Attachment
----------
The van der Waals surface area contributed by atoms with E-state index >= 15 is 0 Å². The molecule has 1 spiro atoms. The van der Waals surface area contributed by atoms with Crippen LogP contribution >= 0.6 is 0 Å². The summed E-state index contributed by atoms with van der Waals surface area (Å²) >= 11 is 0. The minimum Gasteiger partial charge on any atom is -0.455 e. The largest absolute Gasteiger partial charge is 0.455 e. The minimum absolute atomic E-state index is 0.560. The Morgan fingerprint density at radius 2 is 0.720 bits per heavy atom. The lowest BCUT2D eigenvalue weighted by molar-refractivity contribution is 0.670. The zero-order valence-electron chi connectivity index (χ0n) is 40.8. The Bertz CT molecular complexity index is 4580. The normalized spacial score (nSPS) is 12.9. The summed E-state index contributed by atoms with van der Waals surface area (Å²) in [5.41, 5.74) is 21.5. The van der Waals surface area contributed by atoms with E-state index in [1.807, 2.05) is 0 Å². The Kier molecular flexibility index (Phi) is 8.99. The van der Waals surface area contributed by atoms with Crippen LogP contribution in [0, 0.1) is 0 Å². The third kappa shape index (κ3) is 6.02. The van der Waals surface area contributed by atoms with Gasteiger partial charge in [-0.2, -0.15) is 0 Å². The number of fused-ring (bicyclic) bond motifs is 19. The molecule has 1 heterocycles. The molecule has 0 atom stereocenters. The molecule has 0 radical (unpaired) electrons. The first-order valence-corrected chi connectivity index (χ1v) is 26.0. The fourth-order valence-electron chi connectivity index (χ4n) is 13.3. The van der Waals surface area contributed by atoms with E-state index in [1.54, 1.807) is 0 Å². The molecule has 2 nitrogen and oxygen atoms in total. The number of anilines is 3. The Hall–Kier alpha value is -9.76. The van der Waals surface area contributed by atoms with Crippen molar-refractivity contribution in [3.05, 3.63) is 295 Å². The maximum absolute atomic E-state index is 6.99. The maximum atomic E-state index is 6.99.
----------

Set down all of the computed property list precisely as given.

The van der Waals surface area contributed by atoms with E-state index >= 15 is 0 Å². The molecule has 1 spiro atoms. The van der Waals surface area contributed by atoms with Crippen LogP contribution >= 0.6 is 0 Å². The summed E-state index contributed by atoms with van der Waals surface area (Å²) >= 11 is 0. The minimum Gasteiger partial charge on any atom is -0.455 e. The largest absolute Gasteiger partial charge is 0.455 e. The minimum absolute atomic E-state index is 0.560. The Morgan fingerprint density at radius 2 is 0.720 bits per heavy atom. The lowest BCUT2D eigenvalue weighted by molar-refractivity contribution is 0.670. The zero-order valence-electron chi connectivity index (χ0n) is 40.8. The Bertz CT molecular complexity index is 4580. The normalized spacial score (nSPS) is 12.9. The summed E-state index contributed by atoms with van der Waals surface area (Å²) in [5.41, 5.74) is 21.5. The van der Waals surface area contributed by atoms with E-state index in [1.807, 2.05) is 0 Å². The Kier molecular flexibility index (Phi) is 8.99. The van der Waals surface area contributed by atoms with Crippen LogP contribution in [0, 0.1) is 0 Å². The third kappa shape index (κ3) is 6.02. The van der Waals surface area contributed by atoms with Gasteiger partial charge in [-0.2, -0.15) is 0 Å². The number of fused-ring (bicyclic) bond motifs is 19. The molecule has 1 heterocycles. The molecule has 0 atom stereocenters. The molecule has 0 radical (unpaired) electrons. The first-order valence-corrected chi connectivity index (χ1v) is 26.0. The fourth-order valence-electron chi connectivity index (χ4n) is 13.3. The van der Waals surface area contributed by atoms with E-state index in [1.54, 1.807) is 0 Å². The molecule has 2 nitrogen and oxygen atoms in total. The number of anilines is 3. The Hall–Kier alpha value is -9.76. The van der Waals surface area contributed by atoms with Crippen molar-refractivity contribution in [3.05, 3.63) is 295 Å². The maximum absolute atomic E-state index is 6.99. The maximum atomic E-state index is 6.99.